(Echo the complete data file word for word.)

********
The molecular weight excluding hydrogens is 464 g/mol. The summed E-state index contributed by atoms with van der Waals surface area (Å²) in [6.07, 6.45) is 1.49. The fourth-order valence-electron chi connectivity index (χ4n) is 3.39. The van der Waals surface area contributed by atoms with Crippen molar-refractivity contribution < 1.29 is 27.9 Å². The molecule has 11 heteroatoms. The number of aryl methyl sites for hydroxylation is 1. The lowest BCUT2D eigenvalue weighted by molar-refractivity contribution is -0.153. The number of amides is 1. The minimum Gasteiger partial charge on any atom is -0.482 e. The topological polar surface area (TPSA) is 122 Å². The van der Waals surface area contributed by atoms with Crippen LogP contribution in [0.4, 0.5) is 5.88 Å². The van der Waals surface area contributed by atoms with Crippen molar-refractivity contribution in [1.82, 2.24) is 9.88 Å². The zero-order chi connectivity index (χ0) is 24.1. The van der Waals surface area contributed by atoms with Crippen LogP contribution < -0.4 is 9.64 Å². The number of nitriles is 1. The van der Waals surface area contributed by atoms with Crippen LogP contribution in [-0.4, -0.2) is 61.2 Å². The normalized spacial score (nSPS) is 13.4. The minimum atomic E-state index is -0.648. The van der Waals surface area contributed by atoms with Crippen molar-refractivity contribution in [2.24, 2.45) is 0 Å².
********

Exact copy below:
The molecular weight excluding hydrogens is 464 g/mol. The summed E-state index contributed by atoms with van der Waals surface area (Å²) in [6.07, 6.45) is 1.49. The fourth-order valence-electron chi connectivity index (χ4n) is 3.39. The van der Waals surface area contributed by atoms with Crippen molar-refractivity contribution < 1.29 is 27.9 Å². The molecule has 11 heteroatoms. The number of aryl methyl sites for hydroxylation is 1. The lowest BCUT2D eigenvalue weighted by molar-refractivity contribution is -0.153. The number of amides is 1. The minimum Gasteiger partial charge on any atom is -0.482 e. The topological polar surface area (TPSA) is 122 Å². The van der Waals surface area contributed by atoms with Crippen LogP contribution in [0.4, 0.5) is 5.88 Å². The van der Waals surface area contributed by atoms with Crippen molar-refractivity contribution in [1.82, 2.24) is 9.88 Å². The zero-order chi connectivity index (χ0) is 24.1. The van der Waals surface area contributed by atoms with Crippen LogP contribution < -0.4 is 9.64 Å². The number of nitriles is 1. The van der Waals surface area contributed by atoms with Crippen LogP contribution in [-0.4, -0.2) is 61.2 Å². The normalized spacial score (nSPS) is 13.4. The minimum atomic E-state index is -0.648. The van der Waals surface area contributed by atoms with Crippen molar-refractivity contribution in [2.24, 2.45) is 0 Å².